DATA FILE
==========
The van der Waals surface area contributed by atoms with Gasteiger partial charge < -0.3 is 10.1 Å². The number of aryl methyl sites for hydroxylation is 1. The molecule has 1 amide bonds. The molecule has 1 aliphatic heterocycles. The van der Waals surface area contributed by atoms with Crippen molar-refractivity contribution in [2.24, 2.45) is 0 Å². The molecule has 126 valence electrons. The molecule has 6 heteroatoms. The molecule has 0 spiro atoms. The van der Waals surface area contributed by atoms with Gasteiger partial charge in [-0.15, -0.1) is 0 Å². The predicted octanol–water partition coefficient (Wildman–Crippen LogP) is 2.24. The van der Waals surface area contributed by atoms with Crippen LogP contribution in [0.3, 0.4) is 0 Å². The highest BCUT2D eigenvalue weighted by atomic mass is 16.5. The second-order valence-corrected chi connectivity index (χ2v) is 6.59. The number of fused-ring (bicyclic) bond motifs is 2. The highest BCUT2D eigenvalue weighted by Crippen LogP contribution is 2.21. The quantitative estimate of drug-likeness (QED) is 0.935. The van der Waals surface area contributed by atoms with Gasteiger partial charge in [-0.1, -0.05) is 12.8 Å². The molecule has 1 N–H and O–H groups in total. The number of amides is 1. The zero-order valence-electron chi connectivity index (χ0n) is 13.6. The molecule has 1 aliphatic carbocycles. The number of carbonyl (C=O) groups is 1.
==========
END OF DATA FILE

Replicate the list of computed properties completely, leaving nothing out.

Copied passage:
The van der Waals surface area contributed by atoms with Gasteiger partial charge < -0.3 is 10.1 Å². The number of aryl methyl sites for hydroxylation is 1. The molecule has 1 amide bonds. The molecule has 1 aliphatic heterocycles. The van der Waals surface area contributed by atoms with Crippen molar-refractivity contribution in [2.24, 2.45) is 0 Å². The molecule has 126 valence electrons. The molecule has 6 heteroatoms. The molecule has 0 spiro atoms. The van der Waals surface area contributed by atoms with Gasteiger partial charge in [-0.15, -0.1) is 0 Å². The predicted octanol–water partition coefficient (Wildman–Crippen LogP) is 2.24. The van der Waals surface area contributed by atoms with Crippen LogP contribution in [0.3, 0.4) is 0 Å². The highest BCUT2D eigenvalue weighted by atomic mass is 16.5. The second-order valence-corrected chi connectivity index (χ2v) is 6.59. The number of fused-ring (bicyclic) bond motifs is 2. The highest BCUT2D eigenvalue weighted by Crippen LogP contribution is 2.21. The quantitative estimate of drug-likeness (QED) is 0.935. The van der Waals surface area contributed by atoms with Gasteiger partial charge in [-0.1, -0.05) is 12.8 Å². The molecule has 1 N–H and O–H groups in total. The number of amides is 1. The zero-order valence-electron chi connectivity index (χ0n) is 13.6. The molecule has 1 aliphatic carbocycles. The number of carbonyl (C=O) groups is 1.